While GOP members hint at medical marijuana support, details remain hazy

NOW: While GOP members hint at medical marijuana support, details remain hazy

MADISON, Wis. (CBS 58) -- As Democrats renewed their push to fully legalize marijuana in Wisconsin Thursday, Republican lawmakers indicated they draw the line at medical use only.

State Rep. Robert Wittke (R-Racine) said in an interview Thursday Assembly Republicans are discussing a bill applying only to medical marijuana. Wittke's comments came hours after Assembly Speaker Robin Vos told the Associated Press a group of GOP lawmakers were hashing out such a plan.

"That's true," Wittke said of an Assembly GOP medical marijuana plan. "There's a number of Senate Republicans that are discussing it as well."

Wittke said he opposed any efforts to legalize marijuana for recreational adult use. He added he would consider supporting a medical marijuana bill, depending on what it contained.

"I've talked to a lot of veterans. I've talked to a lot of other groups that would like us to consider it for different things, that would treat them," Wittke said. "I'm more than glad to listen to that, find out what the framework is before we decide which way to go forward."

Wittke said he was not personally involved in those Assembly GOP talks. Vos' office declined an interview request Thursday and did not respond to follow-up questions seeking a statement. 

Senate Majority Leader Devin LeMahieu (R-Oostburg) also declined to comment Thursday. LeMahieu told CBS 58 in January there might be enough support in the Senate for medical marijuana, but added he had reservations about the idea until the FDA gives formal approval.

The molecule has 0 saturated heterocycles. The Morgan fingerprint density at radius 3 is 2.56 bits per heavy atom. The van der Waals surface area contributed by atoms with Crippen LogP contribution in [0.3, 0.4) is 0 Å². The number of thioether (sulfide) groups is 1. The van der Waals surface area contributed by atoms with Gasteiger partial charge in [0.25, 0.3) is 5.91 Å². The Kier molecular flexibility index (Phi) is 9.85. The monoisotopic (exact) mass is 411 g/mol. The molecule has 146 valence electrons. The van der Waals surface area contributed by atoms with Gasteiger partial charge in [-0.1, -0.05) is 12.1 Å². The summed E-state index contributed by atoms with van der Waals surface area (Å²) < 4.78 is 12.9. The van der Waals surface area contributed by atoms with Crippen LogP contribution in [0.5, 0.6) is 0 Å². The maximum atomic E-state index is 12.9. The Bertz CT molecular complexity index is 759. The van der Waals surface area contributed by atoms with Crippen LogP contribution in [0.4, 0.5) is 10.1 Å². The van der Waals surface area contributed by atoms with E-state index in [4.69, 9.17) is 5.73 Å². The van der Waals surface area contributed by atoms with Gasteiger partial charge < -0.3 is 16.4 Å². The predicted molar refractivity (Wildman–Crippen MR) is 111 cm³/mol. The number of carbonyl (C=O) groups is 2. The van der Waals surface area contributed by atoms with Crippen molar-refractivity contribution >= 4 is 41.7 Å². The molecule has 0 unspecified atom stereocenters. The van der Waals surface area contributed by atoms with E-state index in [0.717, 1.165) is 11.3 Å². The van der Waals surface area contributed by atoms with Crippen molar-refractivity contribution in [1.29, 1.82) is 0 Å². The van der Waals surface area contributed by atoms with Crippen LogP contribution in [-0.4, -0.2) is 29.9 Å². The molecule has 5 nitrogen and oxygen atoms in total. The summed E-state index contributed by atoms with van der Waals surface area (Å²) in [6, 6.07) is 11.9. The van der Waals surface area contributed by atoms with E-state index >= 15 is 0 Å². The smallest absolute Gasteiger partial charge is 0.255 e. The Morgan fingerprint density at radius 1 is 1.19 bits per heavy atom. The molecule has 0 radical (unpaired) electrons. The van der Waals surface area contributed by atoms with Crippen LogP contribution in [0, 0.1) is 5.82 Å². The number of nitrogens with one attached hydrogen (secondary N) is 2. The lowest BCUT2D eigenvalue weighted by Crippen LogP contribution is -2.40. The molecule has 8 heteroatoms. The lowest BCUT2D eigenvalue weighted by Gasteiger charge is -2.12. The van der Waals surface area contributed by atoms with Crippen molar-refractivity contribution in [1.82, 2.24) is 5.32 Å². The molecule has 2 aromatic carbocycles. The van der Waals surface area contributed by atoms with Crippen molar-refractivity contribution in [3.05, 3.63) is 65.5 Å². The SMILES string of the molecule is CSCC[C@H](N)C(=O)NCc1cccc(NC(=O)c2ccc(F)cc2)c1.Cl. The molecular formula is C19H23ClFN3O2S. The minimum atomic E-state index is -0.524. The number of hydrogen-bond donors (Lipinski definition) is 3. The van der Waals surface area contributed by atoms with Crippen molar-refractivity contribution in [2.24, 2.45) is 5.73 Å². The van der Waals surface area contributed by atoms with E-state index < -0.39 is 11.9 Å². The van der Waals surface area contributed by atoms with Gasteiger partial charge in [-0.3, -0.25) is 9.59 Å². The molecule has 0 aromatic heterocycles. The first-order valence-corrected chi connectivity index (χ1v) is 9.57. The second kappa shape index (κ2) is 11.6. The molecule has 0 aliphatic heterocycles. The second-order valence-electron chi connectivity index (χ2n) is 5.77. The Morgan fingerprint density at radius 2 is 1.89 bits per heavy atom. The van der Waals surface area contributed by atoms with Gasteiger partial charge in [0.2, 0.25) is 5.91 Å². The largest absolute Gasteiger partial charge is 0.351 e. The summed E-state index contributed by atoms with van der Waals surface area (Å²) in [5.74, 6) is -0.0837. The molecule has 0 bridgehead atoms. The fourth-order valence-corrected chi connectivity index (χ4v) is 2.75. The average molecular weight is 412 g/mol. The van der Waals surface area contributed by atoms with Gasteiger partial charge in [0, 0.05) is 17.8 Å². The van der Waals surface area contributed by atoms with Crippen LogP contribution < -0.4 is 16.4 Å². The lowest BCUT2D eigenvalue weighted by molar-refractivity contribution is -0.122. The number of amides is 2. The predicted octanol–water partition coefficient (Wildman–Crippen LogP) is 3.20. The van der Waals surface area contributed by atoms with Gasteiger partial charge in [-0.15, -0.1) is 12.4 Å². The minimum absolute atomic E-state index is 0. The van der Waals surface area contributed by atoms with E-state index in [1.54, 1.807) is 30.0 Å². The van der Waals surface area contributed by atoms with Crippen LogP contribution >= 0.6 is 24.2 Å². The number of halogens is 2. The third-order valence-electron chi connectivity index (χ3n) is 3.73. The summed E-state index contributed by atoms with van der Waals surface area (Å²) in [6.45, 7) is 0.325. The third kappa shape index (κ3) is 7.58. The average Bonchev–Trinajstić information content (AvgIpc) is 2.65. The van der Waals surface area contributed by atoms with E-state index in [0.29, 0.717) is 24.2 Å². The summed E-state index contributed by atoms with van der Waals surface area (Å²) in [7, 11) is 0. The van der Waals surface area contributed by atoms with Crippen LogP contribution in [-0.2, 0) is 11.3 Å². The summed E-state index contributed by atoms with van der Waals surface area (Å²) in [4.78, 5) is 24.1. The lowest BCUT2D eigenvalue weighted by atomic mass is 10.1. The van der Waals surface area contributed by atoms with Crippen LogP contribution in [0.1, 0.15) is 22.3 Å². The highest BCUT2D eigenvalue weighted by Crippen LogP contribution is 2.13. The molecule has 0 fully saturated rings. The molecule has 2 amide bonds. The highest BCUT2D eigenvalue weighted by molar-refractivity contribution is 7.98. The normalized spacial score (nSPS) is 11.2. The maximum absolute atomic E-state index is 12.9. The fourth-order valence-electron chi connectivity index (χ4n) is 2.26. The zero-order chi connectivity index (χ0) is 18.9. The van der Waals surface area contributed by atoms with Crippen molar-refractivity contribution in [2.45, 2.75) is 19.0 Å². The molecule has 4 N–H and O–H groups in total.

Also on Thursday, the legislature's most prominent supporter of legal marijuana announced a statewide tour where Democrats would host four town halls on the issue. The date was no coincidence: April 20 is a holiday for marijuana users.

Senate Minority Leader Melissa Agard (D-Madison) said the "Grass Routes" tour would push for full legalization. She pointed to a recent report from the legislature's nonpartisan fiscal bureau, which estimated Wisconsin residents spent $36 million in taxes to Illinois last year when crossing the border to buy legal weed.

Recreational marijuana use is also legal in Michigan. Medical use is legal in Iowa and Minnesota. This spring, Minnesota Democrats are advancing a bill that would legalize recreational use too.

"While our neighboring states are, in fact, growing their future, Wisconsinites are being left behind," Agard said.

Wittke said economic incentives were not enough to outweigh his concerns. He questioned whether new tax revenue would justify the costs of regulating a legal recreational marijuana economy.

"If it's being collected, how is it being allocated, or what are the expenses that are being applied against it?" Wittke said. "If people wanna go to Illinois, they wanna go to Michigan, they wanna go across the Minnesota, that's great."

Wittke added he considered marijuana a backburner issue. He said his priorities this spring were tax and education bills. 

Agard maintained there was enough support among rank-and-file Republicans to pass a marijuana bill. She blamed Vos and LeMahieu for blocking such legislation from receiving a vote in the Assembly or Senate.

"Republican leadership is one of the big hurdles," she said. "It is not special interest groups on the outside."

A pair of GOP lawmakers held a public hearing last April on a medical marijuana bill. That bill's authors, Sen. Mary Felzkowski (R-Tomahawk) and Rep. Patrick Snyder (R-Schofield), declined interview requests Thursday.

Agard said she would've voted against that GOP bill because it was too strict. The bill would've banned anyone with prior drug convictions from running a legal medical marijuana business.

An August 2022 Marquette Law School Poll found 69% of respondents supported legalizing marijuana in Wisconsin. 

As for whether she would support any bill that would legalize marijuana for strictly medical purposes, Agard said it would depend on the bill's language.

"It's not a matter of if cannabis becomes legal in Wisconsin," Agard said. "It's a matter of when and what the details of that policy are."

The "Grass Routes" tour begins May 4 in Platteville. Its only stop in Southeast Wisconsin will be May 10 in Wauwatosa. 

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